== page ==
Report credits Arizona's small business climate - East Valley Tribune: Business

Report credits Arizona's small business climate

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Posted: Tuesday, May 11, 2004 8:30 pm | Updated: 5:48 pm, Thu Oct 6, 2011.

Arizona's climate for small businesses and entrepreneurs is among the best in the nation, according to a report by the National Policy Research Council.

The private, nonpartisan Washington, D.C.-based think tank compiled the results of a host of academic and business studies weighing each state and the nation's most populous cities to present an overview of the nation.

According to the group's Gold Guide, the climate for entrepreneurs and small business in Arizona ties with Florida as the nation's second-best. Nevada ranked No.1. "When people measure small-business success, Arizona keeps coming up near the top," said Chris Madison, the council's spokesman.

Arizona's position is based on studies that assessed the number of start-up businesses that remained viable over a year's time. The ranking also incorporated results from an assessment of 10-year-old start-ups that employ at least five people in Arizona today, Madison said.

The results of a third study that looked at states' overall entrepreneurial energy was also included in the ranking, Madison said. In that study, conducted by the nonprofit Corporation for Enterprise Development, Arizona was among 10 states to receive an A mark, Madison said.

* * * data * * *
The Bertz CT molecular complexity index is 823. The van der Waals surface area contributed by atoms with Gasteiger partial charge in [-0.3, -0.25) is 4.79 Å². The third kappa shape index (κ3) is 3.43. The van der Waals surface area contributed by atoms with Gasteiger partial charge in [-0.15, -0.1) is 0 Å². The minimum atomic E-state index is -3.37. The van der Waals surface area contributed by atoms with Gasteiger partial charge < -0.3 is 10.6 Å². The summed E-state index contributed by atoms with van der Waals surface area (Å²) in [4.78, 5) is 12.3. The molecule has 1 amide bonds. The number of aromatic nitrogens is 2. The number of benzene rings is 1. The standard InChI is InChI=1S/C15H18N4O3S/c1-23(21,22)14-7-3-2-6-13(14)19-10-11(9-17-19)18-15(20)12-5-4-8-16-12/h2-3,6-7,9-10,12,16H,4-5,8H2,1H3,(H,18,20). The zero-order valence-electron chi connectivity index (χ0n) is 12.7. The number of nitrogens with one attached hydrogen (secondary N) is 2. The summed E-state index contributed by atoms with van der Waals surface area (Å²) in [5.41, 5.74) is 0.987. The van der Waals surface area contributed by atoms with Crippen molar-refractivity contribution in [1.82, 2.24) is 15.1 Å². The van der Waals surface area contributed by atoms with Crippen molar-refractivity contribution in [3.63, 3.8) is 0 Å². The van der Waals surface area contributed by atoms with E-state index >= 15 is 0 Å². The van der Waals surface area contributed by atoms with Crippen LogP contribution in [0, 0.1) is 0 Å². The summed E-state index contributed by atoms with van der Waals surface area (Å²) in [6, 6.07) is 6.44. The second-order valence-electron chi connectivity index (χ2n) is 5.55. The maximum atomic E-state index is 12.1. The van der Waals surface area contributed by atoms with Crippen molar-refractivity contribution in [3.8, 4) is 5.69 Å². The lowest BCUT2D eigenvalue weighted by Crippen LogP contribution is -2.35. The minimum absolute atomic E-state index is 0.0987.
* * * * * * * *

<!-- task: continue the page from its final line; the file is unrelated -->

Madison said that the purpose of the rankings is to help cities and states improve their procedures and services and, in turn, their residents’ quality of life.

While the council analyzed studies and data to produce the rankings, the group isn't backed by political or industry-related organizations and doesn't advocate on any one issue, Madison said.

"We didn't make any specific value judgments ourselves, but we based our rankings on a mathematical weighing of all the studies that were available," Madison said.

That method was developed more than two decades ago by Robert J. Eggert of Sedona, who used the practice as editor of the Blue Chip Economic Indicators newsletter, said Marshall J. Vest, director of economic and business research at the University of Arizona's Eller College of Management.

"All of this is based on the idea that any one single ranking may not contain all the appropriate information. But if you were to take an average of all of them, perhaps you'll come up with something better," Vest said.

The Gold Guide reveals what residents and others find when they arrive in Arizona, Vest said.

"Arizona historically has been known as a new frontier kind of state. It's still the wild, wild West. There's not a lot of regulation. It's fairly easy to start a new business. And it's a very fertile environment for people to come and start businesses," Vest said.

While Arizona's business climate ranked near the top, the Gold Guide placed Arizona 48th in public safety.

That was based on empirical studies of the number of crimes committed per capita across the state, Madison said. The ranking isn't related to the number of police officers in a department or region, the existence of such things as neighborhood watches or whether a city supports community-based policing, Madison said.

And Vest pointed out that with any ranking system, such showings must be taken with a grain of salt.

"They have us ranking 35th for quality of life. They've got Minnesota at number one. And if we rank just 33rd overall, how come we're the fastest-growing state in the nation?" Vest said.

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